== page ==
Serum urea, serum creatinine, urine creatinine and urine glucose levels were determined using diagnostic kits from Span Diagnostics, Hyderabad, India. Creatinine clearance (CrCl) was calculated using the following formula:
For estimation of oxidative stress (MDA) and antioxidant enzymes, the standard protocol was followed. Malonyldialdehyde (MDA) level was determined by condensation of MDA with two equivalents of thiobarbituric acid to give a fluorescent red derivative that was assayed spectrophotometrically at 532 nm.  The level of catalase, an antioxidant enzyme, was estimated by breakdown of hydrogen peroxide.  Reduced GSH level estimation was performed according to the method of Ellman. 
Formalin-preserved kidney tissues were embedded in paraffin and 5-6 μm sections were cut using a rotary microtome and stained with hematoxylin and eosin (H&E).  All sections were examined with a light microscope and graded for glomerular congestion, mononuclear cell infiltration, tubular necrosis and tubular hyaline casts.
| Statistical Analysis|| |
All the data of the study have been expressed as mean ± standard error of mean (SEM). The Statistically significant differences were determined by one-way analysis of variance (ANOVA) followed by the post hoc Dunnets test for multiple comparisons. Probability values (P) <0.05 were considered to be statistically significant.
| Results|| |
The physical parameters studied after nine days of oral treatment were percentage change in body weight, kidney weight per 100 g of body weight, kidney volume and urine volume. Administration of a single injection of cisplatin 6 mg/kg body weight, i.p., in the negative control group caused a decrease in body weight and an increase in kidney weight, kidney volume and urine volume as shown in [Table 1]. The changes were statistically significant (P <0.001) as compared with the normal control group. Administration of the ethanolic extract of Bauhinia purpurea unripe pods and bark at doses of 200 and 400 mg/kg for nine days caused dose-dependant mild protection in cisplatin-induced nephrotoxicity. There was a lower reduction in body weight as compared with the negative control group. The increase in kidney weight, kidney volume and urine volume in Bauhinia purpurea unripe pods and bark-treated groups was also lower compared with the negative control group. However, the increase in kidney volume in Bauhinia Purpurea unripe pods (BPE 400) and bark (BBE 400)-treated groups was significantly (P <0.05) less as compared with the negative control group.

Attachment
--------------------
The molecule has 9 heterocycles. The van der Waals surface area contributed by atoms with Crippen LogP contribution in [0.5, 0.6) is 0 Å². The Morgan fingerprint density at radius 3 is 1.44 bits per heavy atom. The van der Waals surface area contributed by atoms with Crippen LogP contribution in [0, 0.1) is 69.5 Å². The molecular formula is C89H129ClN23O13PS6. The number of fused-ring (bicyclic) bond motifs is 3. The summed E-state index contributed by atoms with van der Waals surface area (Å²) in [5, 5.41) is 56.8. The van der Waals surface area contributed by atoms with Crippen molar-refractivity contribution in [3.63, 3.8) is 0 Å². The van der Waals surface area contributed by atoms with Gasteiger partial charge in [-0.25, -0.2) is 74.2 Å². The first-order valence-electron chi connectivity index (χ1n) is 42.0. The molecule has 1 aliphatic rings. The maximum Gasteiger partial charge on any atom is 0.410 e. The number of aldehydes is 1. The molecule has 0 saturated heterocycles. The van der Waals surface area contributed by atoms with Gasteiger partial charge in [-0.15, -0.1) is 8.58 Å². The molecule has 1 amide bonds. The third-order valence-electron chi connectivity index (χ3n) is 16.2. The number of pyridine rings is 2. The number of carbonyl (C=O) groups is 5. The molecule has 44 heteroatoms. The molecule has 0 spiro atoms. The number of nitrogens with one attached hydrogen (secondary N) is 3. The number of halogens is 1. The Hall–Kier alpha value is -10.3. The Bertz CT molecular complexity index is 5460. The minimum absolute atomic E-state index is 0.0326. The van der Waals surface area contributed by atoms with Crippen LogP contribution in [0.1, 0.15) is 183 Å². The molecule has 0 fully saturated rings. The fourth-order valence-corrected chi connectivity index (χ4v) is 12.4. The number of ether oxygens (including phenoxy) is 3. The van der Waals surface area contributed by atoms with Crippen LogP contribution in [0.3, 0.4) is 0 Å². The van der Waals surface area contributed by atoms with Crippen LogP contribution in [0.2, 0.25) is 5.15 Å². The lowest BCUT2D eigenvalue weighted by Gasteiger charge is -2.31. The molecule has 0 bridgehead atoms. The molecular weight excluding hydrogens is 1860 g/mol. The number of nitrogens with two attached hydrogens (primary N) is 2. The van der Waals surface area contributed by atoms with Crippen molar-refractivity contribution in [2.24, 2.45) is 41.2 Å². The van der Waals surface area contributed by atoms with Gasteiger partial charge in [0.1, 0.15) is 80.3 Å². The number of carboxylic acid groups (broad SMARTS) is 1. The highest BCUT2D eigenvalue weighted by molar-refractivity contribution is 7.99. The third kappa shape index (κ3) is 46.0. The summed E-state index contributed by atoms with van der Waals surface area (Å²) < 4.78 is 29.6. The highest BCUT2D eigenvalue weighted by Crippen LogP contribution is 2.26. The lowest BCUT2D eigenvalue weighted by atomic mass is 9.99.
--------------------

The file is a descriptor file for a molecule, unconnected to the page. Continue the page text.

|Table 1: Effect of ethanolic extracts of bark and unripe pod of Bauhinia purpurea on physical parameters in cisplatin-induced nephrotoxicity.|
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Blood urea, serum creatinine, urine glucose and creatinine clearance were taken as markers of kidney function. In the negative control group, animals treated with a single injection of cisplatin 6 mg/kg, i.p., the levels of blood urea, serum creatinine and urine glucose were significantly elevated (P <0.001) while creatinine clearance was significantly decreased (P <0.001). Data are shown in [Table 2]. Administration of ethanolic extracts of Bauhinia Purpurea unripe pods and bark at doses of 200 and 400 mg/kg caused dose-dependant protection against cisplatin-induced nephrotoxicity. The rise in blood urea, serum creatinine and urine glucose was less compared with that in the negative control group. There was improvement in creatinine clearance, i.e. the reduction in creatinine clearance was lesser in the test groups compared with the negative control group. Changes in the above parameters in the Bauhinia purpurea unripe pods (BPE 400) and bark (BBE 400)-treated groups were statistically significant (P <0.01) compared with the negative control group.
|Table 2: Effect of ethanolic extracts of bark and unripe pod of Bauhinia purpurea on biochemical parameters of cisplatin-induced nephrotoxicity.|